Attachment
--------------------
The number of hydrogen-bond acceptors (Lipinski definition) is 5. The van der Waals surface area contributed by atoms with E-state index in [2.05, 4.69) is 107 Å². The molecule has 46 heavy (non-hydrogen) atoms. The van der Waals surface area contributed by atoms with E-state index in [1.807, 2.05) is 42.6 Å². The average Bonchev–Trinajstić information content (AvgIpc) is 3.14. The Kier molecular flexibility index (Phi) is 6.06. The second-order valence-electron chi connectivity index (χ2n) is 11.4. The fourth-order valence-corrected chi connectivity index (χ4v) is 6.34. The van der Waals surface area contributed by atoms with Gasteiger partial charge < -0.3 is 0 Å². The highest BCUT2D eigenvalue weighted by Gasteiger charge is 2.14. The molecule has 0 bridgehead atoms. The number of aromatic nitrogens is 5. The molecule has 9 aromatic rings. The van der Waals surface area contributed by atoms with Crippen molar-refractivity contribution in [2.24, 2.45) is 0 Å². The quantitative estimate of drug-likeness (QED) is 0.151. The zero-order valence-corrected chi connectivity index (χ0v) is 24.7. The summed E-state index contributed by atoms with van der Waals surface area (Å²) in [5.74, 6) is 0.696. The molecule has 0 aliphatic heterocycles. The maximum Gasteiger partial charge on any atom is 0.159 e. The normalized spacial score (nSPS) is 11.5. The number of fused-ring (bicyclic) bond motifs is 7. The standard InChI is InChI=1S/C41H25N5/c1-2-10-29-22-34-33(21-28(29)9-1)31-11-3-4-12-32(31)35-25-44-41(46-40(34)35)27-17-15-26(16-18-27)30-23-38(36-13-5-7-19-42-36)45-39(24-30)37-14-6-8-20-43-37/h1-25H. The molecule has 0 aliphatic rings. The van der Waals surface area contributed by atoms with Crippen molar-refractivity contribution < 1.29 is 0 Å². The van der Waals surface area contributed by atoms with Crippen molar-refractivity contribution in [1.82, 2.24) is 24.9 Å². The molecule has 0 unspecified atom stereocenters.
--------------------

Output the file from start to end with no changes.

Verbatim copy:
The number of hydrogen-bond acceptors (Lipinski definition) is 5. The van der Waals surface area contributed by atoms with E-state index in [2.05, 4.69) is 107 Å². The molecule has 46 heavy (non-hydrogen) atoms. The van der Waals surface area contributed by atoms with E-state index in [1.807, 2.05) is 42.6 Å². The average Bonchev–Trinajstić information content (AvgIpc) is 3.14. The Kier molecular flexibility index (Phi) is 6.06. The second-order valence-electron chi connectivity index (χ2n) is 11.4. The fourth-order valence-corrected chi connectivity index (χ4v) is 6.34. The van der Waals surface area contributed by atoms with Gasteiger partial charge < -0.3 is 0 Å². The highest BCUT2D eigenvalue weighted by Gasteiger charge is 2.14. The molecule has 0 bridgehead atoms. The number of aromatic nitrogens is 5. The molecule has 9 aromatic rings. The van der Waals surface area contributed by atoms with Crippen molar-refractivity contribution in [2.24, 2.45) is 0 Å². The quantitative estimate of drug-likeness (QED) is 0.151. The zero-order valence-corrected chi connectivity index (χ0v) is 24.7. The summed E-state index contributed by atoms with van der Waals surface area (Å²) in [5.74, 6) is 0.696. The molecule has 0 aliphatic heterocycles. The maximum Gasteiger partial charge on any atom is 0.159 e. The normalized spacial score (nSPS) is 11.5. The number of fused-ring (bicyclic) bond motifs is 7. The standard InChI is InChI=1S/C41H25N5/c1-2-10-29-22-34-33(21-28(29)9-1)31-11-3-4-12-32(31)35-25-44-41(46-40(34)35)27-17-15-26(16-18-27)30-23-38(36-13-5-7-19-42-36)45-39(24-30)37-14-6-8-20-43-37/h1-25H. The molecule has 0 aliphatic rings. The van der Waals surface area contributed by atoms with Crippen molar-refractivity contribution < 1.29 is 0 Å². The van der Waals surface area contributed by atoms with Crippen molar-refractivity contribution in [1.82, 2.24) is 24.9 Å². The molecule has 0 unspecified atom stereocenters.